Staying relevant in a sharing economy

Staying relevant in a sharing economy

It’s good to share, our parents told us. Turns out they’re right. In an era of collaborative consumption, sharing with others is no longer just nice to do, but a great way to pocket extra cash.

Got a power drill in your shed that lies unused for most of the year? Stick it on Open Shed for others to rent and make some money each week. Got a car that sits dormant Monday to Friday? List it on neighbour-to-neighbour car sharing site Car Next Door and unlock the value of your asset.

Big and small, the ways we consume is changing. Why buy when you can rent? Why outlay when you can access? In today’s connected world sharing has not only become easier to do but opened up real opportunities for micro-entrepreneurship.
The poster child of the shift from ownership to access is community accommodation marketplace Airbnb. And rightly so. In a little over five years, Airbnb has grown from a small start-up in San Francisco to a truly global business, offering travellers places to stay in over 34,000 cities across 192 countries.

It’s an impressive story and one that’s been well told in media across the globe. So much so that amid the noise surrounding emerging collaborative consumption businesses we’ve almost lost sight of a potentially more important question… 

How do established brands respond to the disruptive force of collaborative consumption and stay relevant in a sharing economy?

In other words, how does Hertz respond to rising consumer demand for car sharing? How does Hilton Hotels maintain relevance in a world where consumers have greater control over where they stay and how much they pay?

UTS professor Chris Riedy reckons smart businesses see the sharing economy as an opportunity rather than a threat. He cites the efforts of brands such as BMW, which has launched a premium car sharing service called DriveNow, as an example of how innovative brands are evolving the way they connect with customers.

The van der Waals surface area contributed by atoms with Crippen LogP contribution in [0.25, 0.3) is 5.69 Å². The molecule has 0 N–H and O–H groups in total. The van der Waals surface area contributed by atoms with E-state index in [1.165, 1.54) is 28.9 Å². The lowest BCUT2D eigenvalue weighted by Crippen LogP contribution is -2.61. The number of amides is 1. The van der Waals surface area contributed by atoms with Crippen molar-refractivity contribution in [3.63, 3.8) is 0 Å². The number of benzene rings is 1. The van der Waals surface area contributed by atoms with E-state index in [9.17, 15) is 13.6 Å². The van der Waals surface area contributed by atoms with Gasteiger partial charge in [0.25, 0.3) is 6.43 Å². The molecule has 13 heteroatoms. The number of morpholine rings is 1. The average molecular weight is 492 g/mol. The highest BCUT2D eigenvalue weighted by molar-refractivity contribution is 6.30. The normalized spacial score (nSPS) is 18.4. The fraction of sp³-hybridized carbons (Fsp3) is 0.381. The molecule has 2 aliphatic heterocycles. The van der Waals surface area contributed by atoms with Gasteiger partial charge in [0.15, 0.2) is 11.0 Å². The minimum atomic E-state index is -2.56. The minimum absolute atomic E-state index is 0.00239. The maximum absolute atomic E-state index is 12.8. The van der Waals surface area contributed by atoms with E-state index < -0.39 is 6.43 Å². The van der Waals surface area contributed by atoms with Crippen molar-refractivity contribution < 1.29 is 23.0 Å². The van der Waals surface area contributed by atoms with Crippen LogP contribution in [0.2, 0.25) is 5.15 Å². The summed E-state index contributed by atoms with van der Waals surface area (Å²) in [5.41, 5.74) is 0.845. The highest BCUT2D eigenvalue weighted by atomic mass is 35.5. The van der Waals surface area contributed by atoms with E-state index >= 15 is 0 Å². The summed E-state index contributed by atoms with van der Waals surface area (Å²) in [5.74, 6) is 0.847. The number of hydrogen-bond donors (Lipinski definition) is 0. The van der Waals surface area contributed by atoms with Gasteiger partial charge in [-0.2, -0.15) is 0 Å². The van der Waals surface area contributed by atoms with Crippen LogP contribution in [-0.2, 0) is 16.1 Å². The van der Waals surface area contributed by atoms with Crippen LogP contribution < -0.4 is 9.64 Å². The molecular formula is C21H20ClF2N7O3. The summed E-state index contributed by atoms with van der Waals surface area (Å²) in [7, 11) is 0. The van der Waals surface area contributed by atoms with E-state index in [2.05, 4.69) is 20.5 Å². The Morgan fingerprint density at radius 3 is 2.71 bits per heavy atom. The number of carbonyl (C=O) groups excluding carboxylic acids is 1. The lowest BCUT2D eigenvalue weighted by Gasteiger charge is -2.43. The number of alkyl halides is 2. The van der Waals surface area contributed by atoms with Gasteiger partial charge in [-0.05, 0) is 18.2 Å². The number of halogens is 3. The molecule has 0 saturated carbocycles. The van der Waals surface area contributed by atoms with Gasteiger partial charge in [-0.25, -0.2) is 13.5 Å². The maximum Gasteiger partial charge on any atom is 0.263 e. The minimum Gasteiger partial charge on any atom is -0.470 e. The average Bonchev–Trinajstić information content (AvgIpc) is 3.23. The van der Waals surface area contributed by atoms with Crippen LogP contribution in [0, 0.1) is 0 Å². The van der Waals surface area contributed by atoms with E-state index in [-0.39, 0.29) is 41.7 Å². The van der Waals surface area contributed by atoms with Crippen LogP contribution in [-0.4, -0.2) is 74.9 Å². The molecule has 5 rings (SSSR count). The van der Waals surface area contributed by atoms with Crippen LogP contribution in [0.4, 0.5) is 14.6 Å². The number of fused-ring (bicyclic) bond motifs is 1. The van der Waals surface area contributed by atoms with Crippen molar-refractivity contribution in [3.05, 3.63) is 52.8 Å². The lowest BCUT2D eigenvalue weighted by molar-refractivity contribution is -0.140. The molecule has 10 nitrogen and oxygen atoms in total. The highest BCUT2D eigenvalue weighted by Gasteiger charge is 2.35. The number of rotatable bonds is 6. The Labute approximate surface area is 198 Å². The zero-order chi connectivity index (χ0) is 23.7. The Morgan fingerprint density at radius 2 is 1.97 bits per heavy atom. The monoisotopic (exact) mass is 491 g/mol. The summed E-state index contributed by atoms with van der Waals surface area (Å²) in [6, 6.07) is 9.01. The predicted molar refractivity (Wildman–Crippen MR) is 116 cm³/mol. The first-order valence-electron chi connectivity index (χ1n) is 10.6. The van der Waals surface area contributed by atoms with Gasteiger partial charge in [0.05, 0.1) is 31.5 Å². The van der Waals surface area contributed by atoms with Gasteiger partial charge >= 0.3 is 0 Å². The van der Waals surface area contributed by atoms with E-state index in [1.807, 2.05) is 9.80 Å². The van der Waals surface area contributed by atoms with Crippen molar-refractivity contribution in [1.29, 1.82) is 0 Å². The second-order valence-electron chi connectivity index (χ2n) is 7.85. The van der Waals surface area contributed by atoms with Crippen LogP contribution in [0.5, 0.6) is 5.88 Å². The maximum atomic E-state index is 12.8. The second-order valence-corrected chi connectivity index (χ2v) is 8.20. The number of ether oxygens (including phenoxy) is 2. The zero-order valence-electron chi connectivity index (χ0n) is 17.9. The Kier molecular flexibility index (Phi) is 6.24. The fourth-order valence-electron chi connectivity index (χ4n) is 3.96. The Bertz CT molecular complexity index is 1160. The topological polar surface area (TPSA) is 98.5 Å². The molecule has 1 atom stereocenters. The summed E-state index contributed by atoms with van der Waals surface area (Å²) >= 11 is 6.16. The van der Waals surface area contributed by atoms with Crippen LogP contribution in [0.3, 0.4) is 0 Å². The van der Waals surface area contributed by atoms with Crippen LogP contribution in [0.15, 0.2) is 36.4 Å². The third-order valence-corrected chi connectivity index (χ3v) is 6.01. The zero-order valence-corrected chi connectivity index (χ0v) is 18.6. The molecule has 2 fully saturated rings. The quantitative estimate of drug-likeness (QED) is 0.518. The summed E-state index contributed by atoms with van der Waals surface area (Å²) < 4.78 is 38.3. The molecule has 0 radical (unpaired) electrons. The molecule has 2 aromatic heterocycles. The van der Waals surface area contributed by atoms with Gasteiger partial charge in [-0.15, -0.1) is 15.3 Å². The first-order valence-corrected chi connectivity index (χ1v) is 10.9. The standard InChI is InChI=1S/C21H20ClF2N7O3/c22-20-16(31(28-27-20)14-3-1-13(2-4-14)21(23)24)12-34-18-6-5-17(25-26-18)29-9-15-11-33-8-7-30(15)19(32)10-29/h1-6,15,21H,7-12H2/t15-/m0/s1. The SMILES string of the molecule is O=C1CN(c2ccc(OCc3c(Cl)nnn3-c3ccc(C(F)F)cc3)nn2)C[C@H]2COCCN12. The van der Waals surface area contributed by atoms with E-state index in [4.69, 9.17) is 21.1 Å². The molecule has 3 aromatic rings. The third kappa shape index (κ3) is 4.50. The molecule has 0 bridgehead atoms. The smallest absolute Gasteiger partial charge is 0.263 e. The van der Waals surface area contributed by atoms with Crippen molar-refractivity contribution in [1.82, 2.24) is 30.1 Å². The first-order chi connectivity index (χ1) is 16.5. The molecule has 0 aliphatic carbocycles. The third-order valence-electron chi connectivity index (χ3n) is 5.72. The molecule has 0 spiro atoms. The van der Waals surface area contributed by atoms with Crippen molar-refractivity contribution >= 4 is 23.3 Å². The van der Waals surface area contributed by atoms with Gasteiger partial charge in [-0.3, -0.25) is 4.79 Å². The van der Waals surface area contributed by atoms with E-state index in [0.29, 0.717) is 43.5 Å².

Whether more brands will follow isn’t clear. What is clear, however, is the need for communications that accommodate a changing consumer mind-set – a mind-set focused on the hole, not the drill.

To put it simply, gone are the days of the exclusive customer relationship. In a collaborative world brands have more opportunities to reach greater numbers of people but less time to interact with them. In the BWM DriveNow example, for instance, the brand may have more people engaging with its product but less time to engage with them.

The communications challenges therefor lie not only in how brands scale their engagement to serve a wider pool of people but how they keep that engagement (albeit short) meaningful and lasting.

While no one yet appears to have the answer, it’s a conversation worth having. After all (as our parents also told us), ‘a problem shared is a problem halved’.

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